Student Memorials

Daniel Patrick Renzulli Tree
Daniel Patrick Renzulli Tree, 2018

Student Memorials

We honor all Spartans and remember those we have lost while pursuing their education. 

See the locations and view the memorials placed each year in their honor.

Resources for Families

A Few Tips For the Grieving: 

  1. Be aware and remember that grief impacts ALL areas of life. It’s normal to experience changes in the following areas: 
    • Physical- appetite, energy levels, sleep, headaches, tightness in chest, etc. 
    • Mental- forgetfulness, poor concentration, low motivation, memory problems, etc. 
    • Emotional- anxiety, mood swings, crying, irritability, hopelessness, depression, etc. 
    • Relational- loneliness, isolation, fewer contacts, lack of connectedness, etc. 
    • Spiritual- emptiness, loss of faith, doubt, loss of meaning/ direction, etc. 
  2. Grief is a normal reaction and is different for each person. Try not to judge your grief.  Grief is a unique process, and you are the best judge of what is right for you. Try not to impose artificial standards of how you ‘should’ be feeling, or how long your grief should last or how it should look. 
  3. Consider joining a support group. Being with others who “get it” can be immensely helpful.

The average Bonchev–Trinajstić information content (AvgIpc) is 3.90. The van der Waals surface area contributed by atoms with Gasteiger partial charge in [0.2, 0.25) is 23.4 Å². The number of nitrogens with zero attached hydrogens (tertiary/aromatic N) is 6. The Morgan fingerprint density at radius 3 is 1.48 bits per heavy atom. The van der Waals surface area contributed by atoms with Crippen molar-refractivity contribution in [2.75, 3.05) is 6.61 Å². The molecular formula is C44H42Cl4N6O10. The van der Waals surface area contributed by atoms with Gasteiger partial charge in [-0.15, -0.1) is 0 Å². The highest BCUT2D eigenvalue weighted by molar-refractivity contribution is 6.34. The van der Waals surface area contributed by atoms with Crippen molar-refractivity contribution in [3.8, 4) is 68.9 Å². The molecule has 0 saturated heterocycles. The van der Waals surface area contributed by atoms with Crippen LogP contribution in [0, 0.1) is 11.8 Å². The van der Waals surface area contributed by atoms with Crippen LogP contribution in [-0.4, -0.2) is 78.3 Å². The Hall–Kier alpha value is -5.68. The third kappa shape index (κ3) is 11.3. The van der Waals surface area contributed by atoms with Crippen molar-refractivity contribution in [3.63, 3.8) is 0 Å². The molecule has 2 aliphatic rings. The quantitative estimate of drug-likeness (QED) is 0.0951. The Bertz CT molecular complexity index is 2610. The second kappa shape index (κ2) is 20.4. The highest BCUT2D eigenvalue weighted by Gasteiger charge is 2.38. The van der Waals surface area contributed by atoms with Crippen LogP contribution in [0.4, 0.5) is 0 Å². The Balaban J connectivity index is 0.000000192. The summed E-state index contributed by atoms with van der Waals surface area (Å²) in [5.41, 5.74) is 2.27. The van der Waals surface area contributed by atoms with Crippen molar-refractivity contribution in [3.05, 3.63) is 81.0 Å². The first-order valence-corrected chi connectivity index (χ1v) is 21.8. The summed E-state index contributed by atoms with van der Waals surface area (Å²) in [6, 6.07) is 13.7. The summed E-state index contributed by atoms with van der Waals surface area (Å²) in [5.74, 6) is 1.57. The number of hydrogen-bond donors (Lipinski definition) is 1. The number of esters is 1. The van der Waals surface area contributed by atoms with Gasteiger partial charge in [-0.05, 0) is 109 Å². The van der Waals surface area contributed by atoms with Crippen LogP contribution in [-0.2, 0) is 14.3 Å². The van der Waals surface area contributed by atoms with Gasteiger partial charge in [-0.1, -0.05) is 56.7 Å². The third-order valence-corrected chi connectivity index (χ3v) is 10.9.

4. Remember self- care. Grief is exhausting and you are susceptible to illness while grieving. Remember to eat, drink plenty of fluids and try and get rest when you can. 
  5. Many people use the words to grieve and to mourn interchangeably. However, they don’t have the same meanings and understanding the differences and the importance of doing both can be helpful. Grief is all the internal thoughts and feelings we have when someone we love dies. Mourning is when you take the grief you have on the inside and express it outside yourself. Talking about the person who died, crying, expressing thoughts and feelings through art, music, journaling, and celebrating special anniversary dates that held meaning for the person who died are just a few examples of mourning. 
  6. Remember your grief is unique and forever changing. Try and tell people what you might need when they ask how they can help. Try not to isolate yourself from others for too long even when it takes extra effort to stay connected. 
  7. Don’t try and run from your grief by using alcohol or drugs, working all the time, or engaging in other strategies to avoid the pain of grief. Unfortunately, there are no short cuts through grief. Being with the grief and allowing all the feelings to show up is the most helpful way through the pain of grief. Let your feelings out by talking, writing in a journal, through physical activity or in some other way that is meaningful to you. 
  8. Find meaningful ways to remember and commemorate the person who died. 
  9. Grief can feel scary and destabilizing. Don’t be afraid of your grief. Befriend it. 
  10. “Grief I’ve learned is just love. It’s all the love you want to give but cannot. All that unspent love gathers in the corners of your eyes, the lump in your throat and in that hollow part of your chest. Grief is just love with nowhere to go.”
Kory M. Ernster Tree
Kory M. Ernster Tree, 2023


Suicide Prevention

Grief and the Holidays